Suicide is the 10th most common cause of death in the United States and a growing body of scientific literature suggests that chronic pain is associated with suicidal ideation, attempts, and mortality. However, there have been limited data on the extent to which specific pain conditions might be linked to suicides. New research suggests that back pain, migraine, and psychogenic pain may be of greatest concern.
In this new study, Mark A. Ilgen, PhD — of the U.S. Veterans Affairs (VA) Serious Mental Illness Treatment Resource and Evaluation Center, Ann Arbor, Michigan — and colleagues examined associations between clinical diagnoses of chronic noncancer pain conditions and suicide in a very large population of patients served by the VA Healthcare System (Ilgen et al. 2013). The researchers retrospectively identified 4,863,036 individuals who received services in fiscal year 2005 and were alive at the start of fiscal year 2006.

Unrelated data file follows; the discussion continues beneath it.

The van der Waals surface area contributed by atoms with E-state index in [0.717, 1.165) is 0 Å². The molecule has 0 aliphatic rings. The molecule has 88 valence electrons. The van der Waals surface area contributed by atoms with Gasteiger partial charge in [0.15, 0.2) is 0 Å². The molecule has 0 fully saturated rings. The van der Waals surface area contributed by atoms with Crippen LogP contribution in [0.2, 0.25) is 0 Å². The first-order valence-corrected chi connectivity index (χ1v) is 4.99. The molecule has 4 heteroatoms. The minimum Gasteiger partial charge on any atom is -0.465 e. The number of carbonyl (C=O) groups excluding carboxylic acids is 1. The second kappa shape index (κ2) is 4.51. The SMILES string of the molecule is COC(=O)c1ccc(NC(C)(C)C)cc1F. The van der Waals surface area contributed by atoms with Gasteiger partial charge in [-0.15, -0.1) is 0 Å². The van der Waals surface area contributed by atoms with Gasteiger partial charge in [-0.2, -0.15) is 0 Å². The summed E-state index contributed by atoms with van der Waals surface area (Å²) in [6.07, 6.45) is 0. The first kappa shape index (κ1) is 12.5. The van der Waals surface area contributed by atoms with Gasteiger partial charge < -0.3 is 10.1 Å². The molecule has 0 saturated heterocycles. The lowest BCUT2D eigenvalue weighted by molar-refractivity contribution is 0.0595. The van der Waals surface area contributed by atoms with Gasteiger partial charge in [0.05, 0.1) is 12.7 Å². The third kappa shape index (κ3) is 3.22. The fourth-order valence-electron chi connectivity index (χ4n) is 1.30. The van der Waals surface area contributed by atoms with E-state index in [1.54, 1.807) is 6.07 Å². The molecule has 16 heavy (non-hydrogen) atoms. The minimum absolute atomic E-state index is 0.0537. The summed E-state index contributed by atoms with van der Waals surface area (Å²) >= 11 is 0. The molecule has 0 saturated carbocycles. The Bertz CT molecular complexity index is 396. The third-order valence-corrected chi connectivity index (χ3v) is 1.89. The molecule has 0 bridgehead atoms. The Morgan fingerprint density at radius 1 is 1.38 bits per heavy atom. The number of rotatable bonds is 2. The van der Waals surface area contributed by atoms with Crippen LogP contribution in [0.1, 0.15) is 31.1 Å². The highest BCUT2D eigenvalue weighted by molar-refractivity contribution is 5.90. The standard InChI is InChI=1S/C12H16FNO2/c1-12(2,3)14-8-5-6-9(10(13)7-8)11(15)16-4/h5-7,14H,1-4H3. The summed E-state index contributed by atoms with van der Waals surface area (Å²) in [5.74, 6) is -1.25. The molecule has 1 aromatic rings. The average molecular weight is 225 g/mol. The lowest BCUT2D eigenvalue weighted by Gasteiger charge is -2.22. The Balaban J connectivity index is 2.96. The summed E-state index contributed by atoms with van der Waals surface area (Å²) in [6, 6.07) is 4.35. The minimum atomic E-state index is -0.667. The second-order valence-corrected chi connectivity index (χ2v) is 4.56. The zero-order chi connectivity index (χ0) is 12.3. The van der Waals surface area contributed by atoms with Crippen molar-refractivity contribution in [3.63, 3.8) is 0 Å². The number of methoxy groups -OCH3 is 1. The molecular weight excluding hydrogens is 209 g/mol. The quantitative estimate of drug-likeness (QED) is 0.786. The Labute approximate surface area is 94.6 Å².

During a 3-year followup period (spanning fiscal years 2006-2008), there were 2,838 suicides in patients with pain conditions. The data were examined for associations between baseline clinical diagnoses of arthritis, back pain, migraine, neuropathy, headache or tension headache, fibromyalgia, and psychogenic pain and subsequent suicide death recorded in the National Death Index. At baseline, 92% of the patients were male and the vast majority (81%) were aged 50 years or older — more than a third (38%) were older than 70 years of age.
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